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Google ban slapped on YouTube, Gmail apps on these phones; know if you are on list

Much to the shock and dismay of many users, Google has banned YouTube, Gmail, Google Maps apps from a huge number of phones.
Much to the shock and dismay of many users, Google has banned YouTube, Gmail, Google Maps apps from a huge number of phones. (Pixabay)

Google has banned access to YouTube, Gmail, Google Maps apps and even Google Play Store on many phones. Here’s what you need to know if you have these smartphones.

Earlier this year, Google revealed that it has over three billion active Android devices, which include smartphones and tablets. These devices are all running various versions of the Android operating system, from the older versions like Gingerbread all the way up to Android 11, which was released last September. Google, which is all set to launch Android 12, has revealed that it is now slapping a ban on Google accounts of many users who have the old versions of its software including Android 2.3 - also referred to as Android Gingerbread. So, this means that if you have this software on your phone, Google has banned YouTube, Gmail, Google Maps apps for you. In fact, YouTube, Gmail, Google Maps apps will stop working on all older devices running on that OS version.

Google had announced that, starting from September 27, the Android devices that were running on version 2.3.7 and older would no longer be granted the ability to sign in. Google’s services like Google Maps, YouTube and Gmail all rely on a signed-in Google account to function properly, which means that users will not be able to use these services any longer, on these older devices. Users will still be able to access these services on their mobile browser, but will miss out on app-only features on their device. They can check the latest update for their phone by visiting Settings > Advanced > System Update on their smartphone.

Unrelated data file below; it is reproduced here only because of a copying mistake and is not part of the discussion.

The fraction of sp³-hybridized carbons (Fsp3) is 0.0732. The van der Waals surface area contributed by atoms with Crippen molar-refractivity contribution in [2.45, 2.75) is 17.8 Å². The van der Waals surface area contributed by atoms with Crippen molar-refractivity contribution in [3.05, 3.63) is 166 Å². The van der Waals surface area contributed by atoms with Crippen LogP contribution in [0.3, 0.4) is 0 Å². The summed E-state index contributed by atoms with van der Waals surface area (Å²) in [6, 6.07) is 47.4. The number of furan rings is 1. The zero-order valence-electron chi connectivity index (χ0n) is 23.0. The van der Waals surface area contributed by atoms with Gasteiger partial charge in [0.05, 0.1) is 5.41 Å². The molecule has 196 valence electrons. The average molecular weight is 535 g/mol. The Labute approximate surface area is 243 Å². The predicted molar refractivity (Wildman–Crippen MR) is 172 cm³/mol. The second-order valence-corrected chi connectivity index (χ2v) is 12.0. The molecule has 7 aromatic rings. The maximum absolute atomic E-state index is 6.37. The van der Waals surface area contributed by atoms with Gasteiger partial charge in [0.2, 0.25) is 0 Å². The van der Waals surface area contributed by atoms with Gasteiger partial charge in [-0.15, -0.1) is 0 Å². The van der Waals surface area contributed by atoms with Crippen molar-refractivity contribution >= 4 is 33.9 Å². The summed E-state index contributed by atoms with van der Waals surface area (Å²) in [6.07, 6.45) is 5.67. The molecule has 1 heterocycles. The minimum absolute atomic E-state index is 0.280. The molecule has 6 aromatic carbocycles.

Also read: Looking for a smartphone? Check Mobile Finder here.

Google previously warned users about sign-in being blocked on older Android devices. 
Google previously warned users about sign-in being blocked on older Android devices. 

Most users, however, will not need to worry, as Android 2.3 Gingerbread was released back in 2010, and hardly any ten-year-old Android devices are active today, a number that is low enough for Google to shut down support for the service. Google has also said it is removing support for this outdated operating system as part of its ongoing efforts to keep users safe on the platform. The company had previously barred contactless payments on devices running the older operating system back in 2017.

If a user tries to log in to their Android smartphone running the very outdated Android 2.3 operating system, they will see an error related to the username and password. Even if they try and enter the details again, Google will display the same error message, and the only way to fix the issue will be to upgrade to a new version of Android, namely Android 3.0 or Android 4.0, if such an update is available for the device. In case there is no update available, users will simply have to upgrade their smartphone to a newer model, which is running a more recent version of the operating system.

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